Some exhibitors regret the decision not just for cost considerations but also because of the tendency for on stand hospitality to attract the professional ‘hospitality leech’. The leech expends a great deal of time and effort in pre-show planning – namely which stand is offering what and when. Typically the next corporate marketing meeting is spent contriving new and enhanced measures to ensure the hospitality leech is given short thrift and only the most determined will ever make it past the gatekeeper, the front line of the sales department and into the inner sanctum. There seems something perverse about having to spend money to save money – hey ho!

My hang-up with the whole issue of hospitality is unconnected with direct fiscal savings. Rather it is to do with the fact that exhibitors rarely contemplate the true ramifications of hospitality based exhibiting. The decision about whether to offer hospitality should be determined not by budgets but by your objectives for exhibiting in the first place. If your objectives are about making contact and getting new business leads, or data capture (say) then I would assert that hospitality is not the most effective way to go. If, however, your objectives are more to do with customer care and servicing your existing customer base in this inclement economic climate, then I would be a staunch supporter.

Think about the maths of exhibiting at an event. Assume a three day show, with an average sized stand populated by say 3 key sales staff and some administrators. You are looking at just over a thousand minutes of interaction time during the period. Assume (at best) you saw a visitor for five whole minutes EVERY five minutes without so much as a cigarette break (how likely is that???) your team will only manage to speak with about 750 visitors over the three days. That’s not shabby if you can manage to do business in five minutes every five minutes. Now factor in some sort of hospitality. Suddenly the five minutes stretches to 20 minutes and your contacts over the duration of the show drop to less than 190. Should you go overboard and really lay it on thick, a forty minute meeting drops your contact rate to about thirty per person or ninety a day. With a professional hospitality leech on the stand, some meetings will invariably overrun and so you would be lucky to take back to the office any great numbers of significant leads. Factor in a healthy dose of real life, fag breaks, lunch, a bun run or two and the call of nature (after the rather excellent exhibitor party) and suddenly hospitality doesn’t seem stack up so well after all.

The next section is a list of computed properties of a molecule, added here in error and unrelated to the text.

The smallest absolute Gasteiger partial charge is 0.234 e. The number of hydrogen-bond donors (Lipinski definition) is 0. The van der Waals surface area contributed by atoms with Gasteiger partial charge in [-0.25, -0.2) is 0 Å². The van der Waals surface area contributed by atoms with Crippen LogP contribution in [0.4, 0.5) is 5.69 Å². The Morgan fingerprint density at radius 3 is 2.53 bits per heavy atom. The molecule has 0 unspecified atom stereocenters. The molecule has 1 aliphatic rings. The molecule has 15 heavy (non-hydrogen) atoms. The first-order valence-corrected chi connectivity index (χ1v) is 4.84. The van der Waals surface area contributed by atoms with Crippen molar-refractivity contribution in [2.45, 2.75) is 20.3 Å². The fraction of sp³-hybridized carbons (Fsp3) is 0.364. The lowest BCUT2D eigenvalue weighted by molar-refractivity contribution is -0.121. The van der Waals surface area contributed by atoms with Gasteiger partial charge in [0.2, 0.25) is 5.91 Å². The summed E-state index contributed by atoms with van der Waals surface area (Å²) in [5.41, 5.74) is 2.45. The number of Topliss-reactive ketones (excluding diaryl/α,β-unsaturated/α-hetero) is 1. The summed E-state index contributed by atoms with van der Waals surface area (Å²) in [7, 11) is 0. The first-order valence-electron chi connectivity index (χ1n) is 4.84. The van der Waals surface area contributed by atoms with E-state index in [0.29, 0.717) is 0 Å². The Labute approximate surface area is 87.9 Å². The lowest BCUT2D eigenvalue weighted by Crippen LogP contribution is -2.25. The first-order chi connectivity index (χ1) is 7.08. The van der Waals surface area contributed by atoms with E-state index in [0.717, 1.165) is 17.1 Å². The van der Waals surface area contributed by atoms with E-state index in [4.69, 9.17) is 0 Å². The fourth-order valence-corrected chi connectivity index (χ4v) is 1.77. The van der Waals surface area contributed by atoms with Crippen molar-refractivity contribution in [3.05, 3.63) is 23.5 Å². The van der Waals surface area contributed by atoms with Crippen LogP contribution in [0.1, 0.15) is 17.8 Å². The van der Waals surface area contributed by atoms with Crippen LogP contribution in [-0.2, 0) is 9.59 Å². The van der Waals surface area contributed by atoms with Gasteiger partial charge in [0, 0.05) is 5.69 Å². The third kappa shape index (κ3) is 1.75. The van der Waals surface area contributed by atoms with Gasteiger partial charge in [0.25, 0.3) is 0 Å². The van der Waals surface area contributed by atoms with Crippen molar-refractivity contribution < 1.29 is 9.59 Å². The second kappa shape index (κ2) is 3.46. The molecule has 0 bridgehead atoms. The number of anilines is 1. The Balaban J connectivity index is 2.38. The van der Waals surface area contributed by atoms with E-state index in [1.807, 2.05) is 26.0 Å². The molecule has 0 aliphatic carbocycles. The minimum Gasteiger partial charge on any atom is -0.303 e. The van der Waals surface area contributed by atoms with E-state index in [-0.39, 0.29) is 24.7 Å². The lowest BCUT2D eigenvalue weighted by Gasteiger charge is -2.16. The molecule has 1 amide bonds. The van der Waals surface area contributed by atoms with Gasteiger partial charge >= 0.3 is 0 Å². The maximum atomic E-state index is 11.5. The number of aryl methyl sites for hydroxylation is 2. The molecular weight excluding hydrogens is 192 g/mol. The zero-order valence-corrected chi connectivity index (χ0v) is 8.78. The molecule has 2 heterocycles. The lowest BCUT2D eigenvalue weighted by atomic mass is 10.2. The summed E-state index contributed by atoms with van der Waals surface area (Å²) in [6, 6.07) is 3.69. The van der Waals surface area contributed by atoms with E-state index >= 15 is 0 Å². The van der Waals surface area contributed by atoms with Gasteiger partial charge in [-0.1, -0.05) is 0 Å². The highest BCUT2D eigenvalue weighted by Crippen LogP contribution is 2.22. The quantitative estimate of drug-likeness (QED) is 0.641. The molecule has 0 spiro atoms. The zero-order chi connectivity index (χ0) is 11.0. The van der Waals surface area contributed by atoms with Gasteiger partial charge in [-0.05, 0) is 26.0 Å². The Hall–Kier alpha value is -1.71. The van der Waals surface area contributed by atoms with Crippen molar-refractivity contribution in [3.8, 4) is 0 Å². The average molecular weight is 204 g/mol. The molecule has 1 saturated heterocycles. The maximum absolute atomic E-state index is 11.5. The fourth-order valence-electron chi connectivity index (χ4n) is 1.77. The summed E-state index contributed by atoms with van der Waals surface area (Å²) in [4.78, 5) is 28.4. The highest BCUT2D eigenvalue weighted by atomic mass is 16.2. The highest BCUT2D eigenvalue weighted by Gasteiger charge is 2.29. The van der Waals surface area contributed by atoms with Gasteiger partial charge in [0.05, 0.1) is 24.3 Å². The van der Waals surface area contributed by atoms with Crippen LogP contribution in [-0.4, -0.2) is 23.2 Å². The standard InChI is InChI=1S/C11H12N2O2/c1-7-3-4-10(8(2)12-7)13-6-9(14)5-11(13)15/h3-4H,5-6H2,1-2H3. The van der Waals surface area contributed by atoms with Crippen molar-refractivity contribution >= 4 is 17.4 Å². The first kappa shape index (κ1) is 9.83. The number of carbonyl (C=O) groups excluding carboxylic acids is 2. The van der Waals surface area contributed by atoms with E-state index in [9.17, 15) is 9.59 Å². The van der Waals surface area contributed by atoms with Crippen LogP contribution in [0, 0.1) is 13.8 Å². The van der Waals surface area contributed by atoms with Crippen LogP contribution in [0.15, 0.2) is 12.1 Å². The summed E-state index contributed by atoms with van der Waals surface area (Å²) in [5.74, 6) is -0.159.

In the last month I visited both the Airshow (a family trip) and the Motorshow (with my wife) and have to say that professionally I found them both ‘good’ events. The organisation, logistics and operations were astounding and I salute the organisers for putting on a good show. As a visitor, however, I focussed on my experience and how that would affect my purchasing or decision to attend the next time. I tried to become ‘robo-visitor’ and record my observations as well as the ‘feel-good’ factor as a result of being there.

I do understand the problems associated with casual staff and temporary hires, unfortunately they are the front line and they are almost wholly responsible for the mood of the visitor even before they enter the show. When half-witted, gum-chewing, (obviously illiterate or innumerate) semi-coherent tattooed oik (was that tattooist?) directs you into the wrong car park, despite your clearly displayed badge, when you have been queuing in traffic for hours and is then unable to redirect you, the first impression upon robo-visitor isn’t great. Likewise when you join the throng and your badge / ticket is not catered for by the signage pandemonium ensues. Dimwit is joined by jobsworth and embarrassment and frustration result. However, we are not disheartened as we recognise this behaviour as similar to the painful process these days that is called security control at airports. A necessary evil before you can continue your journey.

So long before robo-visitor enters the halls (or displays) their optimistic, excited and energetic mood is diluted by the bouncers. At last entry is afforded and it is then the turn of the exhibitors to exert an influence. Some smile, many ignore you, others are too engrossed in that obviously important mobile call and finishing their sandwich. We (my party and I) had to initiate the conversation at nearly every stand we visited or wait long enough to attract someone’s eye (with the exception of a lady who was armed with a clipboard and a petition patrolling the aisles). I did feel at the motor show, for example, that we were in the way and the need to re-polish their exhibits was far more important than interacting with the visitor. Likewise the interactive element was underused. Don’t get me wrong, at the airshow for example, all the ‘family entertainment’ was sponsored and the kids could enjoy helterskelters, rock-climbing, simulators and all manner of distractions. How many stands though had an interactive element where you could ease into a conversation? Not many at all. Sometimes a direct approach or walking onto a stand can be scary and an ‘excuse’ to be there would ease those nerves.

I do feel sometimes that exhibitors miss a great opportunity to improve the visitor’s mood and get them smiling or laughing as a precursor to qualifying them. A hotel will often provide flowers or chocolates unexpectedly. A busy restaurant may offer a complimentary pre-dinner drink. It is about exceeding expectations and providing a feel good factor. Something to make your visit more memorable and your company stand out. The organisers of both events knew the value in this wow factor. The awesome driving displays and the impressive air displays all held the attention of the visitor and allowed them to savour the memory long after the journey back home. That is long after the memory of their reception faded. Overall their evaluation of an event would be a mathematical sum – how much ‘fun’ did I have and how much value / information did I get compared with the price of admission, lunch and the aggravation of queuing and being herded? For me personally they were both worth it – and I have some really good pictures on my phone, some of cars, some of planes but mostly of a few cretinous exhibitors behaving atrociously that will appear in a How Not to Exhibit Yourself presentation shortly!